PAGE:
It is difficult for the twenty-first century mind to grasp the endless drudgery of the daily lives of nineteenth century workers, especially the masses of the poor, and particularly women. While the status of mother or wife was better than that of domestic servant, there was little else separating them from the constant toil of hauling and fetching, cooking and cleaning, child and elder care. Additionally, unmarried or widowed women worked in factories and other places of commercial employment with harsh conditions, low pay, and scant regard. Out of this challenging milieu arose the example of Lenora Barry, called ‘Labor’s True Woman.’ Born on August 13, 1849, in County Cork, Ireland, as Leonora M. Kearny, daughter of John Kearny and Honor Granger, she was the only woman to hold national office with the Knights of Labor, America’s first large and somewhat successful labor union during their brief heyday in the mid to late 1880s. She was a dedicated advocate for bettering the conditions of American working women and the progress of women’s rights, including suffrage, during the Gilded Age and Progressive Era.
Her Irish farming family immigrated in the wake of the Irish Famine to Pierrepont, a rural New York community, in 1852. Following her mother’s death in 1864, her father remarried to a woman barely Leonora’s senior, with the resulting tension prompting the younger woman to attend a teaching school. After receiving a teaching certificate at only age 16, she taught at a local school for several years. She married Irish immigrant William E. Barry, who was both painter and musician, in 1871 and they settled in Potsdam, New York, where their first child, a daughter, was born in 1873. Per state law and despite a chronic teacher shortage, she was forced to give up teaching because she was a married woman and forced by economic necessity into manual labor. She and her family moved constantly, with two sons born by 1880 when her husband and daughter both died. After years as a seamstress, she found work in an Amsterdam, New York, hosiery factory where she and fellow workers faced hard conditions, low pay, and long hours.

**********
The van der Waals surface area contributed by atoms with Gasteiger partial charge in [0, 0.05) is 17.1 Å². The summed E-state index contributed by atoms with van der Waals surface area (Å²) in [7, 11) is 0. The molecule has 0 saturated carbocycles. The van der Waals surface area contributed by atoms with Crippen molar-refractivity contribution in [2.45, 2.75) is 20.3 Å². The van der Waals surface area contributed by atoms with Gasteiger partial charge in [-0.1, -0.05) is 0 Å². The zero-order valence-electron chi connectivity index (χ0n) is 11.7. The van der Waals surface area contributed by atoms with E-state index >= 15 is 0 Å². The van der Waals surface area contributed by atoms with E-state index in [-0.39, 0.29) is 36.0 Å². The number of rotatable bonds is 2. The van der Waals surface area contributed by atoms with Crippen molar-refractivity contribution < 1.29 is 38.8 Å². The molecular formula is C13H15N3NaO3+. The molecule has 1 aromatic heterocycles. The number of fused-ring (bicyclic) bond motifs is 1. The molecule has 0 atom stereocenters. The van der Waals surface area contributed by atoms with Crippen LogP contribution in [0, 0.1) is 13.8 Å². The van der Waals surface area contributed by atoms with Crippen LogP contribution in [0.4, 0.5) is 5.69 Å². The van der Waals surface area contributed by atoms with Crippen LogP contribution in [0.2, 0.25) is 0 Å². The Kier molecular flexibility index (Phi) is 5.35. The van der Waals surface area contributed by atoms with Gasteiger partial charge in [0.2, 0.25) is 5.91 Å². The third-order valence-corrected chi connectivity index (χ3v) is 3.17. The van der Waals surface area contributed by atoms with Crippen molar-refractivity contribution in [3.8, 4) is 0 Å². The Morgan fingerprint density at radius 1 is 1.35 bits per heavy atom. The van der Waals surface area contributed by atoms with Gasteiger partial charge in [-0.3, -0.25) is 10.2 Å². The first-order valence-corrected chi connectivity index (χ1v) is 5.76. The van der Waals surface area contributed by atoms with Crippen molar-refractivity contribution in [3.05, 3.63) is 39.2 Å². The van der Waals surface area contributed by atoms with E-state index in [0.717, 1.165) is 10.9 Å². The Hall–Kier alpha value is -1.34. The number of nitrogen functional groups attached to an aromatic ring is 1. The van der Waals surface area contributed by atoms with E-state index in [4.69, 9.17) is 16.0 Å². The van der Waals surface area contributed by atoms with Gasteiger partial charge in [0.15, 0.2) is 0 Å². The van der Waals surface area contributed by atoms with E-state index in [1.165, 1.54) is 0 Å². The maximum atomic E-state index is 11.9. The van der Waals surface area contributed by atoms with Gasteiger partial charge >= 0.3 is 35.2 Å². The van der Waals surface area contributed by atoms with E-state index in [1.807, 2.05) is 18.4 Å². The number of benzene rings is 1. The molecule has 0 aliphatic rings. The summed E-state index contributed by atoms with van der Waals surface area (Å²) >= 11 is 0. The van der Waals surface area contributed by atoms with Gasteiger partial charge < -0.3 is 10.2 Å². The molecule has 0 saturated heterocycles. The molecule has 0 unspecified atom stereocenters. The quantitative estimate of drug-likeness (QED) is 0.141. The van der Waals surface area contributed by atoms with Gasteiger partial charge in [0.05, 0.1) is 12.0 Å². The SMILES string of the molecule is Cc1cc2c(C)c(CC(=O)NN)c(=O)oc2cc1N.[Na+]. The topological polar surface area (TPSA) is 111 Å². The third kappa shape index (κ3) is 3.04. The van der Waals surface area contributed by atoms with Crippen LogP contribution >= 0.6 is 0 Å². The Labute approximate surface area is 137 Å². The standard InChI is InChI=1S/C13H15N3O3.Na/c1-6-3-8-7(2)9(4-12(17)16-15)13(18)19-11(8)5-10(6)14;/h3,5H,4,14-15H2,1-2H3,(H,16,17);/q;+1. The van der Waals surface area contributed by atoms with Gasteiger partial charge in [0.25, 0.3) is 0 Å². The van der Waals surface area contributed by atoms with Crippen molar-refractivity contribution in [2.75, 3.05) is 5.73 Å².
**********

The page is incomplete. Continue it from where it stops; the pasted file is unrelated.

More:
In order to take positive action on the issues faced by her fellow workers, Barry joined the women’s branch of the Knights of Labor in 1885, near the time of that organization’s zenith. Originally a secret postwar group of Philadelphia clothes workers, it was transformed into an association fighting for labor reform across trades and industries on a national level. Barry soon rose to become master workman or president of her local Knights branch of about 1,500 members, then head of District Assembly 65, which had fifty two local branches with over 9,000 members. The following year she served as one of five district delegates to the General Assembly of the Knights of Labor in Richmond, Virginia. Endorsed by the Knights national leader, Terence V. Powderly, whose archival papers hold pride of place in Catholic U’s Special Collections, Barry was voted by the convention delegates to lead the newly created Department of Women’s Work. She was the first woman to be paid as a labor organizer and the only one to hold national office in the Knights of Labor. Her charge was to investigate women’s employment conditions, build new Knights assemblies, agitate for equal pay.